Since forgiveness is key to any lasting and loving relationship, we asked couples to share some of the grudges they've gotten over, and what they've simply learned to accept in their partners. After all, some things really don't require forgiveness.


What have you forgiven?

What have you accepted?

Deb, 40,
of her husband of 11 years

"Seriously, I don't think I've had to forgive my husband for anything. Nothing ever rises to that level."

"I accept that he seldom makes the bed, and when he does, it looks terrible. And that his only idea for vegetables is frozen peas and frozen corn microwaved with some butter thrown on top."

Scott, 31,
of his wife of 4 years

"I forgive that she lied to me throughout our courtship about liking cold weather. I hate the heat, always have. She used to be very agreeable about keeping the heat down in the winter and not pumping the AC in the summer. But her tune changed dramatically once we married. Still, she is my wife, and she does look cute cuddled in her blanket on the sofa. So all is forgiven."

"I accept that she will always make piles. I've discovered that every new item brought into our home has a predictable migratory pattern that usually takes one to two weeks to complete. For instance, a new book will be placed on top of the existing pile on the dining room table. After three to four days, she might place it in the pile next to her dresser, then to the pile by her bed, then, finally, to the bookshelf. Sounds harmless until you consider the cumulative effect."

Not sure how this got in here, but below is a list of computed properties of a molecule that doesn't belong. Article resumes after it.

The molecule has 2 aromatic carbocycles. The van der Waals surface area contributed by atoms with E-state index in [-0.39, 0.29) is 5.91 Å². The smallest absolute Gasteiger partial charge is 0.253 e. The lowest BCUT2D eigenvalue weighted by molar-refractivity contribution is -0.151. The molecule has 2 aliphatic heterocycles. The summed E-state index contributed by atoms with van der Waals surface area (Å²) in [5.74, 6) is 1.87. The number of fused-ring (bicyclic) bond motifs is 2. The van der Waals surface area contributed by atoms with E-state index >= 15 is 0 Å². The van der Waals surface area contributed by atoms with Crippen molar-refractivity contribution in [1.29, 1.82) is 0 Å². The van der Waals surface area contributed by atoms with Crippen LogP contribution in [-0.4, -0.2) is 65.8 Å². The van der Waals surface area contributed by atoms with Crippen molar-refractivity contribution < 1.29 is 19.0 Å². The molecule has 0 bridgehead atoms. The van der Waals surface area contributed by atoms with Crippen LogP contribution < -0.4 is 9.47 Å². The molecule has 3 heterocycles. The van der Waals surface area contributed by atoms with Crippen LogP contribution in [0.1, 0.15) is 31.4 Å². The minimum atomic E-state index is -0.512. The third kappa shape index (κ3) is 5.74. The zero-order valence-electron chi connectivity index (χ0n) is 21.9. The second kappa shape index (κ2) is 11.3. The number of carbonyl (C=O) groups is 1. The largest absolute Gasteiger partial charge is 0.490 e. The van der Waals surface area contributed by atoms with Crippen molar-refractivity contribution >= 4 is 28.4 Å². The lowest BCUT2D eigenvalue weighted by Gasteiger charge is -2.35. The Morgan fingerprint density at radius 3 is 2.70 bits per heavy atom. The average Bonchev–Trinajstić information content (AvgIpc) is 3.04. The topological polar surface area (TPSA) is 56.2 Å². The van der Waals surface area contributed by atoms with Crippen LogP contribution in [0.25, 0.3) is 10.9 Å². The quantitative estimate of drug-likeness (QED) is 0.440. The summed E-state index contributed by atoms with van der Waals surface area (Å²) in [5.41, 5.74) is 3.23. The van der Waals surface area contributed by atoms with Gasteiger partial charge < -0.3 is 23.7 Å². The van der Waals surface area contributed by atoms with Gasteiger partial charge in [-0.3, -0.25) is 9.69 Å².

Tami, 34,
of her husband
of 2 years

"Although I'm sort of kidding, I forgive my husband for having been married before."

"I accept that he is not nearly as social as I am and that he needs time to process information and form his thoughts before communicating. Most of the time, I can accept that he simply is not a chatty individual."

Nick, 69,
of his partner
of 30 years



Lynn, 38, of her partner
of 6 months

"I forgive that my partner wishes my stomach looked like the 19-year-old model's stomach in the magazine ad. I also forgive him that he tells me he wishes my stomach looked like the 19-year-old model's stomach in the magazine ad."

"On an ongoing basis, I accept my partner's idealism, his impatience, the fact that his behind doesn't look like Lance Armstrong's behind, and that he will love me, but not with constant rapture or constant certainty. In a strange and sweet way, I can be fond of (some of) the things I don't like about him. (For instance, he might be a jerk sometimes, but he's my jerk. Is that twisted?)"

Cheryl, 33,
of her partner
of 13 years

"I've forgiven him for being so dang self-assured that I have trouble making him hear me sometimes."

"I've accepted that my spouse and I are different. He actually enjoys many of the activities I hate. I've accepted that he takes a larger role in some aspects of household responsibility (specifically, rolling on the floor with wild children) because his strengths make him a better wrestler. Instead of feeling down about all the things he does better than I do (which are many), I've accepted his strengths and realized that I possess strengths as well, like being able to calm a hysterical 6-year-old via a long-distance phone call."